Cheesy Pull-Apart Bread

with scallions and garlic

So, I’m ready to tell you about the rest of my Tokyo trip. I would have posted sooner, but I’m still acclimating to “regular life” and my body isn’t a fan of the change, believe me. Well, sorry to my body but I’m in charge here, so I have the final say in what we do and where we go and how we feel. That’s why I have a shiny new prescription for antibiotics and anti-nausea medicine and I’m ready to kick this week’s ass. Theoretically. Anyway, Tokyo! These photos are from the morning we woke up ungodly early to go to the Tsukiji Fish Market. You have the option of waking up at 3am to be in line by 4am in order to watch the tuna auctions at the market, which is A Big Deal and seemingly very special. I, however, do not have that kind of willpower and the idea of waking up at 3am for anything short of catching a flight did not appeal to me, so Kramer and I woke up at the still early but a bit more manageable hour of 5am in order to be at the market by 6. Once we arrived and figured out which direction we were headed, we wandered around for a bit, trying to figure out where the actual market was and where we were and weren’t allowed to visit. We stopped for a cup of coffee and thick piece of delicious Japanese milk bread smothered in butter and jam, then headed out. The outer markets were amazing. You could really buy anything there, from kitchen supplies to cookbooks to specially made knives to dried squid snacks. We wandered back and forth throughout the stalls, grabbing a tamagoyaki (Japanese omelet) for fuel as we perused. I did pick up a pair of beautifully painted chopsticks that I’m sure you’ll see on the blog at some point, but for the most part I was just in awe at how much could be squeezed into such a small space. Sadly, I’ve heard that the market is being moved to make way for the 2020 Summer Olympics, so the fate of some of these small vendors is unknown. I heard that the move in taking place in March, so my best of luck to all of these people, especially the ones who have spent their entire lives working at the market. I hope that the move goes smoothly and that people aren’t pushed out for the wrong reasons.

cheesy pull-apart breadOur Tsukiji Fish Market breakfast in Tokyo.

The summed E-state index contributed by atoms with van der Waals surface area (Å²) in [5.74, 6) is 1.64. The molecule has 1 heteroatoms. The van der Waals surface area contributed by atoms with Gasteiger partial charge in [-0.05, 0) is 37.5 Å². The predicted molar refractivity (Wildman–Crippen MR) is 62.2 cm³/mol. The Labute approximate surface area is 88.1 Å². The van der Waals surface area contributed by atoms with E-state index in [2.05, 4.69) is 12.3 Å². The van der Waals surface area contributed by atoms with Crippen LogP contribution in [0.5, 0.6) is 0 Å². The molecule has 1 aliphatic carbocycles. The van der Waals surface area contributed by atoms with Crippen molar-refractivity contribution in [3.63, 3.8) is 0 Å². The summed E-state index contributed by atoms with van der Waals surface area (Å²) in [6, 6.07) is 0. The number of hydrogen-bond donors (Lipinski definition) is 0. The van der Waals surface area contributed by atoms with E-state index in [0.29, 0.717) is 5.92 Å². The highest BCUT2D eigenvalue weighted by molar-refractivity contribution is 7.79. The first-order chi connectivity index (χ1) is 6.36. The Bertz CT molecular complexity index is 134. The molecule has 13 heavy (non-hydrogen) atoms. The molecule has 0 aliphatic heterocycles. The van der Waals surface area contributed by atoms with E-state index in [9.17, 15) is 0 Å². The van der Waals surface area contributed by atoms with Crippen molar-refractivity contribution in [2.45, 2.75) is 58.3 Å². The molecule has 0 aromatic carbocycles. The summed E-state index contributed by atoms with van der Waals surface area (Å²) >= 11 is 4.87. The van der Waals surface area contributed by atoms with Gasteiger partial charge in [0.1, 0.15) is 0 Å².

Our last stop at the market was a place that I’ll probably never know the name of, but as you can see above, it’s worth mentioning. That bowl of delicious sashimi, prawn, salmon roe and uni cost only about $10, and it came with a bowl of miso soup complete with crab legs swimming in it. No matter that it was 7am – Kramer and I washed everything down with a cold beer and couldn’t believe our good luck. I know a lot of people stand in line for hours to eat at one specific sushi restaurant, but I’ve got to say, this bowl was insanely good and I can’t imagine standing in line for hours at the wee hours of the morning for anything better. Kramer and I needed to do a little walking after our feast. We made our way over to the Harajuku neighborhood, which is super cute and adorable, which tons of shopping, fashionable looking people, and most importantly, good coffee. We grabbed a couple of Americanos (just like us, haw haw haw) and a doughnut from The Roastery, then sat and rested our tired, old bones in their adorable shop for a little while. Onward and upward, we did a little more shopping, I grabbed a sweater with a sad bear on it, you know, the usual. We finally found ourselves in a park at the end of the day, where we purchased beers from the park’s vendor (Japan really has its shit together) and sat to watch some fountains before heading home to take a quick nap before the greatest show of our lives at Robot Restaurant. There really are no words to describe Robot Restaurant, but Kramer and I, full of beer and yakitori from making our way through Shinjuku, sat down in their basement studio and had our faces blasted off with complete and total awesomeness. I posted a short video on Instagram, but even that is just a sampling of what you can expect from this place. You may have seen Anthony Bourdain talk about how much fun it is on his show, and I can only echo those sentiments. Go to Tokyo and go to Robot Restaurant. It will make you a better person.